Art and lawAustria can be sued in California on claim of Nazi-looted art Complicity by Austrian government is at heart of claim to Klimt paintings
Complicity by Austrian government is at heart of claim to Klimt paintings
los angeles. The Republic of Austria is not immune to a lawsuit in California over six paintings by Gustav Klimt allegedly stolen from a Jew by Nazis, aided by representatives of what later became the Austrian National Gallery, a federal appeals court ruled here on 12 December.
The decision, a major defeat for Austria, is the third verdict by a US federal court to reject that country's arguments that it and Austrian entities cannot be sued in US courts on Nazi-looted art claims.
In an opinion that spoke far beyond the technical defenses urged by Austria in its court briefs, the highly respected US Court of Appeals for the Ninth Circuit repeatedly invoked the atrocities of the holocaust to say that Austria could have expected no immunity in US courts from lawsuits over Nazi looting, and that a federal statute allowing suits against foreign nations in certain cases, the Foreign Sovereign Immunities Act (FSIA), could therefore apply to pre-1952 events. The paintings are prize centrepieces in the collection of the Austrian National Gallery (ANG), a co-defendant in the case.
The ANG's alleged complicity in the wartime and post-war claimed expropriation of the paintings, and its unabashed use of the very same Klimts in advertising its exhibits to the US, are at the heart of the case.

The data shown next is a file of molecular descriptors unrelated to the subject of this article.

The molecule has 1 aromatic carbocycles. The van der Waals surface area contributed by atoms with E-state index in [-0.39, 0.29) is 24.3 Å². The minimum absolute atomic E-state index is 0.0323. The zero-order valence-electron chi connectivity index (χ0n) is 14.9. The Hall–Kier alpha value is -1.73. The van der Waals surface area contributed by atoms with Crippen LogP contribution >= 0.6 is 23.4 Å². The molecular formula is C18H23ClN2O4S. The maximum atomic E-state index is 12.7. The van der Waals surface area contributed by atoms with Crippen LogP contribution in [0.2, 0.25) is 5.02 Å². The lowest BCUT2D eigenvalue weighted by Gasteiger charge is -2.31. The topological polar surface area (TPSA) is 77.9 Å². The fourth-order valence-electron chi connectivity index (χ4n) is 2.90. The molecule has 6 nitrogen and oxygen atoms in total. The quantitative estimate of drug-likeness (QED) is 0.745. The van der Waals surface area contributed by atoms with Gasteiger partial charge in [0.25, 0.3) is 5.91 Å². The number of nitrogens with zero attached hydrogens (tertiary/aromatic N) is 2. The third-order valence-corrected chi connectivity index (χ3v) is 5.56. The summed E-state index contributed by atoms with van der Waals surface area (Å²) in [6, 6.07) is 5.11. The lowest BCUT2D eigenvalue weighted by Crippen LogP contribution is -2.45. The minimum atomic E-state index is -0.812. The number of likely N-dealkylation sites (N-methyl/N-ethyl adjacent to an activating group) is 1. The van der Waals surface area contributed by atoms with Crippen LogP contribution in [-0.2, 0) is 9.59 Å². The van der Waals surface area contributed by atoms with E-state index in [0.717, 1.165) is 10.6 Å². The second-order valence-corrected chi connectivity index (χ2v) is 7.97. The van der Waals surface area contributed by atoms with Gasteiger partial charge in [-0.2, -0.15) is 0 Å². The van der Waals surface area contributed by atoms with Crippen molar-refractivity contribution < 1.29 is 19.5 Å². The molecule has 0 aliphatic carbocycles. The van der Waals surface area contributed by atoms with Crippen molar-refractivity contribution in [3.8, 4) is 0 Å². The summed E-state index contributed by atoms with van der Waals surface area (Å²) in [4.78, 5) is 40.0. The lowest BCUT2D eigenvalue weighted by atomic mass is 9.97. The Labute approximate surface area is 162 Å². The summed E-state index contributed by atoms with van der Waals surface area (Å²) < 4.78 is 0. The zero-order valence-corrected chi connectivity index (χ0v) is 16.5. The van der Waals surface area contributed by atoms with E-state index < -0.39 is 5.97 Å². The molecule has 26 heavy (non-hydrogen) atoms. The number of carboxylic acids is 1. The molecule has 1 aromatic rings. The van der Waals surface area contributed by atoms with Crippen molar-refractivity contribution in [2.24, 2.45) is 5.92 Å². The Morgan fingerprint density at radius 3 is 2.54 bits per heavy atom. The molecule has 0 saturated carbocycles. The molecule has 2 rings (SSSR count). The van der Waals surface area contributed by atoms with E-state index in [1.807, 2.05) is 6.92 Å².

The paintings belonged to Ferdinand Bloch-Bauer, a wealthy Jewish Czech sugar magnate whose magnificent art collection was stolen by Nazi chiefs, including portraits of his wife, Adele. Upon Adele's untimely death in 1925 "oblivious" to the coming terrors, she had left a will "kindly" requesting that Ferdinand leave the Klimts to the ANG.
It is this request which the California plaintiff, 87-year old US citizen Maria V. Altmann, Ferdinand's niece, says the ANG falsely shaped into an argument that it owns the paintings. Under US and Austrian law, Mrs Altmann says, such a request has no legal effect. Ferdinand's will left his estate to Mrs Altmann and two other heirs.
Austria has no claim to the Klimts whatsoever, says Mrs Altmann ; among her evidence is a 1948 letter cited by the court, in which Dr Karl Garzarolli of the ANG stated that there was "nothing in the files of the Gallery [that] would document the donation of the paintings" by Ferdinand or Adele. Austria kept this letter "hidden from Ferdinand's heirs," says Mrs Altmann.
A lower federal court ruled that if the allegations are true, the Klimts were twice taken in violation of international law, first in the Nazi era and, second, by Austria itself, in its notorious policy of requiring "gifts" of artworks from Jews seeking to take art out of the country after the war.
Mrs Altmann claims that an Austrian agency sought to "extort valid title to the Klimt paintings," the court said, and Austria could expect no immunity "for an act so closely associated with the atrocities of the war," wrote Judge Kim McLane Wardlaw for the unanimous three-judge panel. Austria's use of the Klimts in UK and US publications was enough "commercial activity" for it to be sued here, the court said.
The court rejected Austria's other arguments, including that California was not a convenient forum, that Central California was the wrong venue.